Here's a cute little bird that is currently making its voice heard. Tufted titmouse males are singing now to attract mates. Their song is a clear two-note whistle repeated a few times. It's surprisingly loud and ear-catching for a tiny bird. Birdwatchers think it sounds like peter-peter-peter. Click here to listen to a recording from the Cornell Lab of Ornithology.

The tufted titmouse has a little crest on its head, big dark eyes, and a sporty peach colored patch on the side. They reside year-round in most of the eastern United States where they work as scatter hoarders, collecting seeds to tuck away in numerous small caches for later use. They always seem to be working. With a little time off in spring to just sit and sing. Click to enlarge.

 


Sunday, March 27, 2022

White-throated Sparrows are Singing!

 

Snow is blowing past my window right now. Earlier today I brought all the houseplants I took outside last week back in because it's going to freeze here tonight. And tomorrow night. And the next. It is helpful in the face of the continued cold weather to review our evidence of spring. I give you the white-throated sparrow. I heard them singing this week! Click to enlarge.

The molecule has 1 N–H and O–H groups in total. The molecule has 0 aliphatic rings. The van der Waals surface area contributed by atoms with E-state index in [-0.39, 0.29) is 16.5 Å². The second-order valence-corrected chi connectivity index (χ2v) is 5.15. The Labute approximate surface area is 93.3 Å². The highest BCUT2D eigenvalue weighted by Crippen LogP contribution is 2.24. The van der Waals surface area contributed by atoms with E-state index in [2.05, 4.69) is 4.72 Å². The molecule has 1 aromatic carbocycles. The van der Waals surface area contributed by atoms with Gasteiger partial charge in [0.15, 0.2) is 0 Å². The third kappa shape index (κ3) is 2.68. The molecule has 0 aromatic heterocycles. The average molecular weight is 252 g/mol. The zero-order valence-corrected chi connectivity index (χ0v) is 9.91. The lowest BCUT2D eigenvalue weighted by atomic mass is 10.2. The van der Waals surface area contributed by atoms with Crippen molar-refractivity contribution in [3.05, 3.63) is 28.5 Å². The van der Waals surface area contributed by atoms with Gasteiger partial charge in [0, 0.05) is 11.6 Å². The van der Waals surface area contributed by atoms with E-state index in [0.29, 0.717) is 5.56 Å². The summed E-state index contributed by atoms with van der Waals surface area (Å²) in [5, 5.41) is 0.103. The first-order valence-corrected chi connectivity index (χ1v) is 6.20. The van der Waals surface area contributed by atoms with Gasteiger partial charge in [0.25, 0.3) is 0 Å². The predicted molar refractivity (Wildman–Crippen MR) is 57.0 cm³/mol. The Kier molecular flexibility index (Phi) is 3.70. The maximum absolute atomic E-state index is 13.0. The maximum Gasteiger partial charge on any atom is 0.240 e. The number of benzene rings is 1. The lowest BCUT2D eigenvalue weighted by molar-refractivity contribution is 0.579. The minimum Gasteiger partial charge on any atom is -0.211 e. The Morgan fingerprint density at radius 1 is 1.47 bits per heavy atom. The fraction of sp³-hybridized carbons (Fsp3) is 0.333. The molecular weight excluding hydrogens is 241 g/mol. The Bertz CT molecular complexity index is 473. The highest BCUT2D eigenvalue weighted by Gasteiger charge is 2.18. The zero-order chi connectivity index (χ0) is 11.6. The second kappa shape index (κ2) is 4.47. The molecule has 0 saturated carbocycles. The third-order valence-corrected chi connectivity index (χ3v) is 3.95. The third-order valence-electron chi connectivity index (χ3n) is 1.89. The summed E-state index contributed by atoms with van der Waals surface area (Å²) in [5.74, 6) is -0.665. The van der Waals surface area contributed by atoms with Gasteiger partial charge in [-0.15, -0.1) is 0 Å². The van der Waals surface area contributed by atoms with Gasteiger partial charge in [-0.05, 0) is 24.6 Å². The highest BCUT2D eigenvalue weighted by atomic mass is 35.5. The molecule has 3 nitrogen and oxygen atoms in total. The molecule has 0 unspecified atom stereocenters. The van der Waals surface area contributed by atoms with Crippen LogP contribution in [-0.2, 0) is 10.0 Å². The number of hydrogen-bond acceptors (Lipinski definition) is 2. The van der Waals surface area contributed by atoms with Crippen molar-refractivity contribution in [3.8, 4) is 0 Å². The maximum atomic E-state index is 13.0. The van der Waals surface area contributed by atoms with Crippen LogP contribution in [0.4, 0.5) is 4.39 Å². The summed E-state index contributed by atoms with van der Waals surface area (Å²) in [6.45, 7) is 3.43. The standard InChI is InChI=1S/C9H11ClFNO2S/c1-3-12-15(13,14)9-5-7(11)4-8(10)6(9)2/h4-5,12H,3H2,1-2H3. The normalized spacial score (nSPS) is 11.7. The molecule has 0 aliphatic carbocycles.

White-throated sparrows are ready to breed right now and the males are singing to attract mates. It's a guarantee that spring is on track out there even though it's not picnic weather yet. The song is an attention-getting series of whistled notes that you may have heard lately. Click on this sentence for a nice You-Tube video performance. Birdwatchers use this mnemonic to help remember the rhythm of the syllables in the white-throated sparrows's song: Old Sam Peabody-Peabody-Peabody.

Sunday, March 20, 2022

Spring Today!


Spring begins today, March 20, at 11:30 a.m. in the northern hemisphere. 
  






Rainer Maria Rilke once wrote: "It is spring again.The earth is like a child that knows poems by heart."